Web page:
So your granddaughter, a physical and intellectual specimen the likes of which would have been one-in-a-million naturally, learns upon finishing graduate school at 19 that she is going to be doomed to a lifetime of janitorial work or prostitution unless she mortgages herself every decade to pay MegaCorp an exhorbitant retainer to maintain her Validity. MegaCorp dominates the economy, because they have made a product that everybody wants, that nobody can make themselves, and that gets used up and must be replenished. Nothing MegaCorp has done is technically illegal -- man is mortal, and no mere product or service will reverse the chains of time and decay -- and yet the state of society creates an adverse landscape in which your granddaughter is an irrevocably indentured servant. And so is everybody else of her generation and those that follow.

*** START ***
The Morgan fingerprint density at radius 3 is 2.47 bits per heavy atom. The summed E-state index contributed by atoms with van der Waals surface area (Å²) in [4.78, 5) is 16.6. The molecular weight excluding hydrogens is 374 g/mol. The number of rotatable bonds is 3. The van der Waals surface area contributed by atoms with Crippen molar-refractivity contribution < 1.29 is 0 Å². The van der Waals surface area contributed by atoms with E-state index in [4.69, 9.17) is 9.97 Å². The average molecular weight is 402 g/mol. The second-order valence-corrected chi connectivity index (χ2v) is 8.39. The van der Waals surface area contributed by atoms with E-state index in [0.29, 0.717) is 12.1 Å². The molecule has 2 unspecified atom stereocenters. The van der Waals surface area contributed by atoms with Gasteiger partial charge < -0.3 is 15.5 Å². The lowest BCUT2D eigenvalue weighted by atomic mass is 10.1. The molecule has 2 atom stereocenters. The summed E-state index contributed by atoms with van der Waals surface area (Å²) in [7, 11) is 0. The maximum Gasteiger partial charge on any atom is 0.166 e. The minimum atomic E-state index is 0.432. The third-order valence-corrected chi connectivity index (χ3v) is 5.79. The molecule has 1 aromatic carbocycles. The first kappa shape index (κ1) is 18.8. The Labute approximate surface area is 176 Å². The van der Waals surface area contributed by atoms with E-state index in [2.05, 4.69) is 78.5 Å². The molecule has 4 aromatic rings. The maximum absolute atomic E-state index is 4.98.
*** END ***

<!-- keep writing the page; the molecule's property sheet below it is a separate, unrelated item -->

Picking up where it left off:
In fact, the only way to make this scenario any more frightening would be to substitute "MegaCorp" with "the Government."
Perhaps I should cash in on this dire prophecy while I still can. After all, it seems like there may exist here the raw materials for a classic science fiction story. We may hope that it never comes to pass, like Anthem, 1984, or The Handmaid's Tale, instead of growing more plausible by the year, like Atlas Shrugged, Brave New World, or Neuromancer.